A = U(:,:,1);
   B = U(:,:,2);
   C = U(:,:,3);
   D = U(:,:,4);
   E = U(:,:,5);
   F = U(:,:,6);
   G = U(:,:,7);

   % Here is all the work, in the next seven statements.

   a = B - A' + rot90(G,-1);
   b = rot90(A) + C +  rot90(E,-1);
   c = rot90(B) - rot90(C',2) +  rot90(D,-1);
   d = D - rot90(A',2) + rot90(F,-1);
   e = E - rot90(B',2) - rot90(F');
   f = rot90(F,2) - rot90(C',2) + G;
   g = rot90(E,2) - rot90(D',2) - rot90(G');

   W(:,:,1) = a;
   W(:,:,2) = b;
   W(:,:,3) = c;
   W(:,:,4) = d;
   W(:,:,5) = e;
   W(:,:,6) = f;
   W(:,:,7) = g;

   % Insert the triangular pieces back into the second drum.

   d = 2;
   G = grid{d};
   p = find(G);
   w = zeros(size(G));
   for t = 1:7
      in = inpolygon(x,y,Tx(t,:,d),Ty(t,:,d));
      [i,j] = find(in);
      v = zeros(length(i),1);
      for k = 1:length(i)
         v(k) = W(max(i)+1-i(k),j(k)-min(j)+1,t);
      end
      w(in) = v;
   end

Surprise.

I was very surprised when I found that the $l_2$ norm of most transplants is $\sqrt{2}$.

   norm_w = norm(w(:))
norm_w =

    1.4142

The only exceptions are transplants of eigenvectors, like $v_9$, that are also eigenvectors of the embedded triangle. Then the norm is $3$ because the transplant mapping is just adding up three copies of the same vector.

Four checks for an eigenvector.

Check one, visual. This contour plot looks like an eigenvector of drum2.

   contourf(x,y,w)
   title(['norm = ' num2str(norm(w(:)))])
   axis square

We can now limit w to the grid points and use the discrete Laplacian from drum2.

   w = w(p);
   Delta = Delta{2};

Check two, compare the Rayleigh quotient to the expected eigenvalue. The error is tiny.

   rho = (w'*Delta*w)./(w'*w)
   error = rho - lambda(1,2)
rho =

   10.1584


error =

   2.4869e-13

Check three, apply the Laplacian. The residual is tiny.

   residual = norm(Delta*w - rho*w)
residual =

   1.3243e-11

Check four, compare to the eigenvector computed by eigs. The error is tiny.

   error = norm(w/norm_w - V(:,2))
error =

   5.7914e-15

Where does $\sqrt2$ come from?

I have been working on this post off and on for weeks. All this time I have been baffled by the $\sqrt{2}$ that shows up as the norm of the transplanted eigenvector. It doesn't affect the eigenvector property because a scalar multiple of an eigenvector is still an eigenvector, but it sure was curious. I asked my friends who had written about the isospectral drums and they did not have any ready answers.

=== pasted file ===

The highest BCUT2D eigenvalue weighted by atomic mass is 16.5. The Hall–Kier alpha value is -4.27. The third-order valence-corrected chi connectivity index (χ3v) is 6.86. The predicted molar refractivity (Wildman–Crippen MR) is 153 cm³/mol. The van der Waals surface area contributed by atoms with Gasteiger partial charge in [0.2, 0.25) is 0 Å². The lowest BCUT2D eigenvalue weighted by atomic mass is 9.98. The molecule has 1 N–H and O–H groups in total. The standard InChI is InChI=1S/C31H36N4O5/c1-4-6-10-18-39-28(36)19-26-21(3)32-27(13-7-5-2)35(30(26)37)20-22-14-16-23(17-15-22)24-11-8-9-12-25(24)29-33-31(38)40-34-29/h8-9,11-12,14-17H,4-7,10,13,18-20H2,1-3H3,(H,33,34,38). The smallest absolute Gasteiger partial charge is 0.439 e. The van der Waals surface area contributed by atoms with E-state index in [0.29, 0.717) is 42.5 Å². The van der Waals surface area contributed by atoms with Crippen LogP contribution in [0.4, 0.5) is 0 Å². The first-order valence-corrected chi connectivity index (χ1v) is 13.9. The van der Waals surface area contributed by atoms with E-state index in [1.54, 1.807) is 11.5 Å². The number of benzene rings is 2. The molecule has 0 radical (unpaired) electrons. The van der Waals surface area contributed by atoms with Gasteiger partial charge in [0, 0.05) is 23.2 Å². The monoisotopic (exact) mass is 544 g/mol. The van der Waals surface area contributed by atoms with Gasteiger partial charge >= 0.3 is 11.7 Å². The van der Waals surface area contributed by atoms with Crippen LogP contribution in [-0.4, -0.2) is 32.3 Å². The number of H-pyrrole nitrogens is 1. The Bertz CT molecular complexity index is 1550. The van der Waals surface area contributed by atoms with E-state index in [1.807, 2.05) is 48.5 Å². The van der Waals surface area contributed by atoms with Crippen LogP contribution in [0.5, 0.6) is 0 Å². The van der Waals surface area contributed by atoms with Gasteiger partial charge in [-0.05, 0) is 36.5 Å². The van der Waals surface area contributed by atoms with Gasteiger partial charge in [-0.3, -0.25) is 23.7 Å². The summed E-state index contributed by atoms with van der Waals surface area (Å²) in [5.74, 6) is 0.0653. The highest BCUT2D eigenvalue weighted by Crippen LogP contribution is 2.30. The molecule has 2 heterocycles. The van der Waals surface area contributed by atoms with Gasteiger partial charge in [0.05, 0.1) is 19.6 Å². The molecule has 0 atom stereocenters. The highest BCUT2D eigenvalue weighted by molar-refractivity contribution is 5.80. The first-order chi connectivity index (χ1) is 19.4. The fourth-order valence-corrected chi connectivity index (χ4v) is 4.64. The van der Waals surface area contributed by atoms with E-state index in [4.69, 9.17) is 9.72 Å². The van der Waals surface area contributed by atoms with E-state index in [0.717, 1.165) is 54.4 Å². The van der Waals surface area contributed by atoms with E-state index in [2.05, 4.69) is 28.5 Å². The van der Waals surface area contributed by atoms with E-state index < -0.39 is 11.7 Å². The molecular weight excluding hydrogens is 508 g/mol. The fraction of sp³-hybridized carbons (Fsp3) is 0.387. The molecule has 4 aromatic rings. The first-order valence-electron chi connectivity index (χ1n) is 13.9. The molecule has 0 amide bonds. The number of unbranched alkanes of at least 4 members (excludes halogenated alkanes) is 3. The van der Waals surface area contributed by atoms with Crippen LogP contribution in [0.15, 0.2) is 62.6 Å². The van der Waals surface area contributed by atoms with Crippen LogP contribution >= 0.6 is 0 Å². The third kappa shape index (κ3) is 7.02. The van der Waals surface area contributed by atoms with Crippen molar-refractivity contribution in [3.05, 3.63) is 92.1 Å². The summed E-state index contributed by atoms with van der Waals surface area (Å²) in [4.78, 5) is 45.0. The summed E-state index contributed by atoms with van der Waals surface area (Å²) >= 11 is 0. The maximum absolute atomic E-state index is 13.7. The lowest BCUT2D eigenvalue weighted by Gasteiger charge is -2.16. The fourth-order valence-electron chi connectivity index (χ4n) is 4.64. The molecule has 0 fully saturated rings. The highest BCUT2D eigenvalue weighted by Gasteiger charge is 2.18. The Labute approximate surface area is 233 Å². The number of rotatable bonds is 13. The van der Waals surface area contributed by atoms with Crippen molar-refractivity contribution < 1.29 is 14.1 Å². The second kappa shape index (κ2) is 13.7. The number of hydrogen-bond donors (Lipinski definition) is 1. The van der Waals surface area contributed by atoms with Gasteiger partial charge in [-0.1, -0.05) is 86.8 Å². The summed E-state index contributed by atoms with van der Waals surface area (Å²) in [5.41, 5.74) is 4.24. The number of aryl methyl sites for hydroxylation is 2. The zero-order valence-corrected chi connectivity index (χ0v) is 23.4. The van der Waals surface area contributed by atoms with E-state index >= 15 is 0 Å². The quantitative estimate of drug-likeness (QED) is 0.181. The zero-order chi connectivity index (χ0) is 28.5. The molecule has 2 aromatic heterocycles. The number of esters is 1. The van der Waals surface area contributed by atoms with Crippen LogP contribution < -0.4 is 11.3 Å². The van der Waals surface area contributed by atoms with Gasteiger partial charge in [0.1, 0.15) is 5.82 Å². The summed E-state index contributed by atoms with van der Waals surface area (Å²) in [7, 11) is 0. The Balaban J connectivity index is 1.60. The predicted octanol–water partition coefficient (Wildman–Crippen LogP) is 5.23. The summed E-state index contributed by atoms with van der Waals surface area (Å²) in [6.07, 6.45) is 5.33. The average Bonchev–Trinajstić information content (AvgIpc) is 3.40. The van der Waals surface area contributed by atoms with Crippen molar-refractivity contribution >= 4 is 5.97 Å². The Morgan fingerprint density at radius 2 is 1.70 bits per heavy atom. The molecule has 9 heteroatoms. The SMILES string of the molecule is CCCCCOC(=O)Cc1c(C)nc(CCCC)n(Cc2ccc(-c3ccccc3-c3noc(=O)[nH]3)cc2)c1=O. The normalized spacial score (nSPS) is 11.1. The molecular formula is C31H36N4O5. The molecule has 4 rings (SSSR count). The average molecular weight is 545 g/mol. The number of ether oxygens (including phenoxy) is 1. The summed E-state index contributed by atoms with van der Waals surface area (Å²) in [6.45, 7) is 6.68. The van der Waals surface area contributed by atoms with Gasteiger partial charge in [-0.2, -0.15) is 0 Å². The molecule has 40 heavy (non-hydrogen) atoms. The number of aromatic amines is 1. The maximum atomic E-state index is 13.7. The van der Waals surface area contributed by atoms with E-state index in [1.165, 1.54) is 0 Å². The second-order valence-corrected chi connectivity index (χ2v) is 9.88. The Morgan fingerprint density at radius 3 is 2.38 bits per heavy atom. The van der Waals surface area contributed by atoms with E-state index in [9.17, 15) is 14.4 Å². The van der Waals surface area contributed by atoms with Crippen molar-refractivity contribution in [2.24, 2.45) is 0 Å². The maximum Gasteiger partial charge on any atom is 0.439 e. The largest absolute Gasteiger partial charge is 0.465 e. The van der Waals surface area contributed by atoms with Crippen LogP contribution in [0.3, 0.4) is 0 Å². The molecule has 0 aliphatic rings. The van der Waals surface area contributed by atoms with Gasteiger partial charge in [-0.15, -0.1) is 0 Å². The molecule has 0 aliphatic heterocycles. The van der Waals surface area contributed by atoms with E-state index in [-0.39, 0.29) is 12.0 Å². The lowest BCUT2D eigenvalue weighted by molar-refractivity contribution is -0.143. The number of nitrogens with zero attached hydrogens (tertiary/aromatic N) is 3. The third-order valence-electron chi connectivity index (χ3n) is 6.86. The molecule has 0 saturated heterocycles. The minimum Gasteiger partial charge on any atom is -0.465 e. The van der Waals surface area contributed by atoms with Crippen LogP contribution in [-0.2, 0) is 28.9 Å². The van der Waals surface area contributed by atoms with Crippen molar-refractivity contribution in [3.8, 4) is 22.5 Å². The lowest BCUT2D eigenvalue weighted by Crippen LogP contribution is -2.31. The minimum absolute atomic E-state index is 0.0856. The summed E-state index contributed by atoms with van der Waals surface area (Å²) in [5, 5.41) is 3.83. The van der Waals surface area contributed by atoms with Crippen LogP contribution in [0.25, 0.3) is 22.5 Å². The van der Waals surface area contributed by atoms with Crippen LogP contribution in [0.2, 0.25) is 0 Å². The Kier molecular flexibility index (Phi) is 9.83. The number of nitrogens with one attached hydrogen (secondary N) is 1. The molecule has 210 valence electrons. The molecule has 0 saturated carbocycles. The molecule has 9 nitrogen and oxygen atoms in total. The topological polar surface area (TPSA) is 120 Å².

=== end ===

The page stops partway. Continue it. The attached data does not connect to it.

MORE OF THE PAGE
On Monday of the week I am writing this post, I sent email to Jon Chapman at Oxford. In 1995 he had written about the paper folding interpretation of transplantation. I asked if he could explain the $\sqrt{2}$. On Tuesday he replied that he couldn't, but a few hours later he wrote again and told me about an amazing symbolic computation he had somehow been inspired to do in Mathematica. I can reproduce it here with the MATLAB Symbolic Toolbox.

   syms A B C D E F G
   norm_u_sq = A^2 + B^2 + C^2 + D^2 + E^2 + F^2 + G^2;
   norm_w_sq = (B-A+G)^2 + (A+C+E)^2 + (B-C+D)^2 + (D-A+F)^2 + ...
    (E-B-F)^2 + (F-C+G)^2 + (E-D-G)^2;
   z = simplify(2*norm_u_sq - norm_w_sq)
 
z =
 
-(B - A - C + D - E + F + G)^2
 

I use the letter z because the quantity turns out to be zero. The Laplacian of the vector in parentheses is zero and the vector vanishes on the boundary of a triangle, so the vector must be zero throughout the triangle. That is, unless the vector is an eigenvector of the triangle.

Jon told me in a subsequent transatlantic phone call that he thinks of this as folding all seven triangles into one. The pieces of an eigenvector annihilate each other.

This calculation and analysis implies

$$ 2 ||u||^2 - ||w||^2 = 0 $$

Consequently

$$ ||w|| = \sqrt{2} ||u|| $$

Thanks, Jon.

References

  1. Marc Kac, Can one hear the shape of a drum?, Amer. Math. Monthly 73 (1966), 1-23.
  2. S. J. Chapman, Drums that sound the same, Amer. Math. Monthly 102 (1995), 124-138.
  3. Pierre Berard, Transplantation et isospectralite, Math. Ann. 292 (1992), 547-559.
  4. Pierre Berard, Domaines plans isospectraux a la Gordon-Webb-Wolpert, Seminaire de Theorie spectrale et geometrie 10 (1991-92), 131-142.
  5. Carolyn Gordon and David Webb, You Can't Hear the Shape of a Drum, American Scientist 84 (1996), 46-55.
  6. Carolyn Gordon, David Webb, Scott Wolpert, One cannot hear the shape of a drum, Bull. Amer. Math. Soc. 27 (1992), 134-138.
  7. Wikipedia, Hearing the shape of a drum.
  8. Tobin Driscoll, Isospectral Drums.
  9. Tobin Driscoll, Eigenmodes of isospectral drums, SIAM Review 39 (1997), 1-17.
  10. Cleve Moler, Numerical Computing with MATLAB
  11. Cleve Moler, pdegui.m